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Judicial Protection Through the Use of Article 288(2)EC

Judicial Protection Through the Use of Article 288(2)EC

By Jill Wakefield


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The last decade has seen an evisceration of the once-dominant democratic legal concept of "public interest". Its place is being steadily usurped by a problematic "compensation culture" which, in an ostensible effort to protect the individual, is wreaking havoc with the principles of responsibility and liability that underlie the rule of law, especially in the commercial context.

Nowhere is this troubling development more evident than in the jurisprudence surrounding Article 288(2)EC, which has grown from a measure of sanction against the Community Institutions for maladministration into a remedy for infraction or injury through the fault of those Institutions or, by extension, as a result of Member State breach of Community law.

Judicial Protection in the EC is the first in-depth analysis of this "hot spot" in EC law. With prodigious scholarship and persuasiveness, the author investigates the relevant case law of the Court of Justice from the standpoint of the fundamental legal principles involved. She finds that the distinct problem of the accountability of the Community Institutions, so important where democratic controls are weak, has been subsumed to the responsibility to compensate. In her penetrating commentary she identifies an erosion of basic democratic principles and points the way to ensuring that policies claimed to be in the public interest actually serve that public interest.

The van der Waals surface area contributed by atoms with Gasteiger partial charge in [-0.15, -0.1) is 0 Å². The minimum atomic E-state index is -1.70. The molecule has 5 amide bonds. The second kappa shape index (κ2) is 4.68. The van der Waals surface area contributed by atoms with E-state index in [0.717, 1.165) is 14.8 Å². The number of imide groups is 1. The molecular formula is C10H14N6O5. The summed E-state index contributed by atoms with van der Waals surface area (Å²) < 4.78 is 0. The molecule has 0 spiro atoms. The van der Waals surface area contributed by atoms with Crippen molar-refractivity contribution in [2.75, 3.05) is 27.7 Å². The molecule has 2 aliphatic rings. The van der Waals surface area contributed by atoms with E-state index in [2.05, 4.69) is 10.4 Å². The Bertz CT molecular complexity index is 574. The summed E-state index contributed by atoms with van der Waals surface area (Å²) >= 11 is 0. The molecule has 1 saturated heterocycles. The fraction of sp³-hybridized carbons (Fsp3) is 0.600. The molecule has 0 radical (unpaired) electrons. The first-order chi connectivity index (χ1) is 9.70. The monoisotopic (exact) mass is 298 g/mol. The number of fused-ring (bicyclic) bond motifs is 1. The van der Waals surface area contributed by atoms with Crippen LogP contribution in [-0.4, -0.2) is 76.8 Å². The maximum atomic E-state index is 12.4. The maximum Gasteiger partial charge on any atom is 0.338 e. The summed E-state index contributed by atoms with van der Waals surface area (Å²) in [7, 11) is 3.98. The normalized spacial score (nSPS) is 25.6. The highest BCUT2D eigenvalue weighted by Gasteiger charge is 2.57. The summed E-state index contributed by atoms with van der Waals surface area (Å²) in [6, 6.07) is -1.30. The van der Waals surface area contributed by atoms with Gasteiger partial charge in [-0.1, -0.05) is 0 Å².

Cases examined in detail include the "Isoglucose" cases, Brasserie, Factortame, Schöppenstedt, Bergaderm, Lütticke, and Eurocoton. The author refers extensively to the ECSC Treaty which, although it expires in July 2002, continues to provide significant authority for the interpretation of Article 288(2)EC.

Last Updated 08/01/2002
Update Frequency As Needed
Product Line Kluwer Law International
ISBN 9789041118233
SKU 10059306-0001
Table of Contents
  1. The Non-contractual Liability of the Communities
  2. Creating a Jurisprudence for Non-contractual Liability
  3. Admissibility, the Basis of Claim and the Application of the Conditions of Responsibility
  4. Illegality
  5. Wrongful Conduct and Fault
  6. Damage and Causation
  7. Harmonisation of the Conditions of Responsibility between the Treaties
  8. The Member State Breach of Obligation Giving Rise to a Responsibility to Make Reparation
  9. Harmonising Responsibility
  10. What Is the Nature of the Non-contractual Liability Claim?